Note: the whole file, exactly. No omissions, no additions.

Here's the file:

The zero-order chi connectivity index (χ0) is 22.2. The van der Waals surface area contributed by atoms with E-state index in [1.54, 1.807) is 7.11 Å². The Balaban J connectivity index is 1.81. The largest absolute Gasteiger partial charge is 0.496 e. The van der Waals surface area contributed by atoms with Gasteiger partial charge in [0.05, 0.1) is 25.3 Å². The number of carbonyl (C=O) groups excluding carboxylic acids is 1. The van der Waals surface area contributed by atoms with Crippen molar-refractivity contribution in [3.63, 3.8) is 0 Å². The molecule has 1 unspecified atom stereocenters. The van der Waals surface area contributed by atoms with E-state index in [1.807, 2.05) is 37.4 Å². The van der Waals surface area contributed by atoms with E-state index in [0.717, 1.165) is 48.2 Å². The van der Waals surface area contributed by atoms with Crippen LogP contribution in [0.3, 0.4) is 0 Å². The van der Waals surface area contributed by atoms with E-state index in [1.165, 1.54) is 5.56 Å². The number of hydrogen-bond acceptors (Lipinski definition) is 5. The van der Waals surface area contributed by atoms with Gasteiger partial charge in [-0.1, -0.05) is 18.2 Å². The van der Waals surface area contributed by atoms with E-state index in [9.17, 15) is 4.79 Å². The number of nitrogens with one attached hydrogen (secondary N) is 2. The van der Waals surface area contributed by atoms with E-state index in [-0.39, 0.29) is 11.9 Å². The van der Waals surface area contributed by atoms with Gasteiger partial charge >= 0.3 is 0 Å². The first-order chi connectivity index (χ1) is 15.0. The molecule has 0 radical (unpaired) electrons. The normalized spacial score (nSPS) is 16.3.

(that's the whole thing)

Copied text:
The zero-order chi connectivity index (χ0) is 22.2. The van der Waals surface area contributed by atoms with E-state index in [1.54, 1.807) is 7.11 Å². The Balaban J connectivity index is 1.81. The largest absolute Gasteiger partial charge is 0.496 e. The van der Waals surface area contributed by atoms with Gasteiger partial charge in [0.05, 0.1) is 25.3 Å². The number of carbonyl (C=O) groups excluding carboxylic acids is 1. The van der Waals surface area contributed by atoms with Crippen molar-refractivity contribution in [3.63, 3.8) is 0 Å². The molecule has 1 unspecified atom stereocenters. The van der Waals surface area contributed by atoms with E-state index in [1.807, 2.05) is 37.4 Å². The van der Waals surface area contributed by atoms with E-state index in [0.717, 1.165) is 48.2 Å². The van der Waals surface area contributed by atoms with Crippen LogP contribution in [0.3, 0.4) is 0 Å². The van der Waals surface area contributed by atoms with E-state index in [1.165, 1.54) is 5.56 Å². The number of hydrogen-bond acceptors (Lipinski definition) is 5. The van der Waals surface area contributed by atoms with Gasteiger partial charge in [-0.1, -0.05) is 18.2 Å². The van der Waals surface area contributed by atoms with E-state index in [9.17, 15) is 4.79 Å². The number of nitrogens with one attached hydrogen (secondary N) is 2. The van der Waals surface area contributed by atoms with E-state index in [-0.39, 0.29) is 11.9 Å². The van der Waals surface area contributed by atoms with Gasteiger partial charge >= 0.3 is 0 Å². The first-order chi connectivity index (χ1) is 15.0. The molecule has 0 radical (unpaired) electrons. The normalized spacial score (nSPS) is 16.3.